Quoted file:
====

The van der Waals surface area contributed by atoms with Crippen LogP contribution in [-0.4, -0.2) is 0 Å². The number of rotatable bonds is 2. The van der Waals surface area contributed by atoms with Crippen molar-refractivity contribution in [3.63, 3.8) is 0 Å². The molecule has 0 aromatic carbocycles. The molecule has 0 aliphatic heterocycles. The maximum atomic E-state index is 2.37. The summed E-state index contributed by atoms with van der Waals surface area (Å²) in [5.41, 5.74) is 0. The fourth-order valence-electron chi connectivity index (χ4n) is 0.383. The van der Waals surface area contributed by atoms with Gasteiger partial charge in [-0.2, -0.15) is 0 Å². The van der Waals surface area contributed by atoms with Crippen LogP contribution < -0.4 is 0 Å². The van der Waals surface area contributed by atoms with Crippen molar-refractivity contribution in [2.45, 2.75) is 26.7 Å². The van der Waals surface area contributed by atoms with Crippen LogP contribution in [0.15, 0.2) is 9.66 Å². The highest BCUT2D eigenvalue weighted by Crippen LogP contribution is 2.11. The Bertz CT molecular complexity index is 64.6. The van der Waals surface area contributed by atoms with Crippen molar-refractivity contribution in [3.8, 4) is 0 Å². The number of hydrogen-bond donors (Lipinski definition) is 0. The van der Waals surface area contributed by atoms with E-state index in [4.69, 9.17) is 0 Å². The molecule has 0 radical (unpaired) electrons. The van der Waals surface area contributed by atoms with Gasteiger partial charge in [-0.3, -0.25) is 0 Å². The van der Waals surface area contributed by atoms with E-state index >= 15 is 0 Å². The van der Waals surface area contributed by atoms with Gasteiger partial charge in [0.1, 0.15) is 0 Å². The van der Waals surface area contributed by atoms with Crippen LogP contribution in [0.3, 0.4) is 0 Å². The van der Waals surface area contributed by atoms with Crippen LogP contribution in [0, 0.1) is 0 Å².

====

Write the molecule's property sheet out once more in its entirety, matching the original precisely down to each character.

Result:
The van der Waals surface area contributed by atoms with Crippen LogP contribution in [-0.4, -0.2) is 0 Å². The number of rotatable bonds is 2. The van der Waals surface area contributed by atoms with Crippen molar-refractivity contribution in [3.63, 3.8) is 0 Å². The molecule has 0 aromatic carbocycles. The molecule has 0 aliphatic heterocycles. The maximum atomic E-state index is 2.37. The summed E-state index contributed by atoms with van der Waals surface area (Å²) in [5.41, 5.74) is 0. The fourth-order valence-electron chi connectivity index (χ4n) is 0.383. The van der Waals surface area contributed by atoms with Gasteiger partial charge in [-0.2, -0.15) is 0 Å². The van der Waals surface area contributed by atoms with Crippen LogP contribution < -0.4 is 0 Å². The van der Waals surface area contributed by atoms with Crippen molar-refractivity contribution in [2.45, 2.75) is 26.7 Å². The van der Waals surface area contributed by atoms with Crippen LogP contribution in [0.15, 0.2) is 9.66 Å². The highest BCUT2D eigenvalue weighted by Crippen LogP contribution is 2.11. The Bertz CT molecular complexity index is 64.6. The van der Waals surface area contributed by atoms with Crippen molar-refractivity contribution in [3.8, 4) is 0 Å². The number of hydrogen-bond donors (Lipinski definition) is 0. The van der Waals surface area contributed by atoms with E-state index in [4.69, 9.17) is 0 Å². The molecule has 0 radical (unpaired) electrons. The van der Waals surface area contributed by atoms with Gasteiger partial charge in [-0.3, -0.25) is 0 Å². The van der Waals surface area contributed by atoms with E-state index >= 15 is 0 Å². The van der Waals surface area contributed by atoms with Gasteiger partial charge in [0.1, 0.15) is 0 Å². The van der Waals surface area contributed by atoms with Crippen LogP contribution in [0.3, 0.4) is 0 Å². The van der Waals surface area contributed by atoms with Crippen LogP contribution in [0, 0.1) is 0 Å².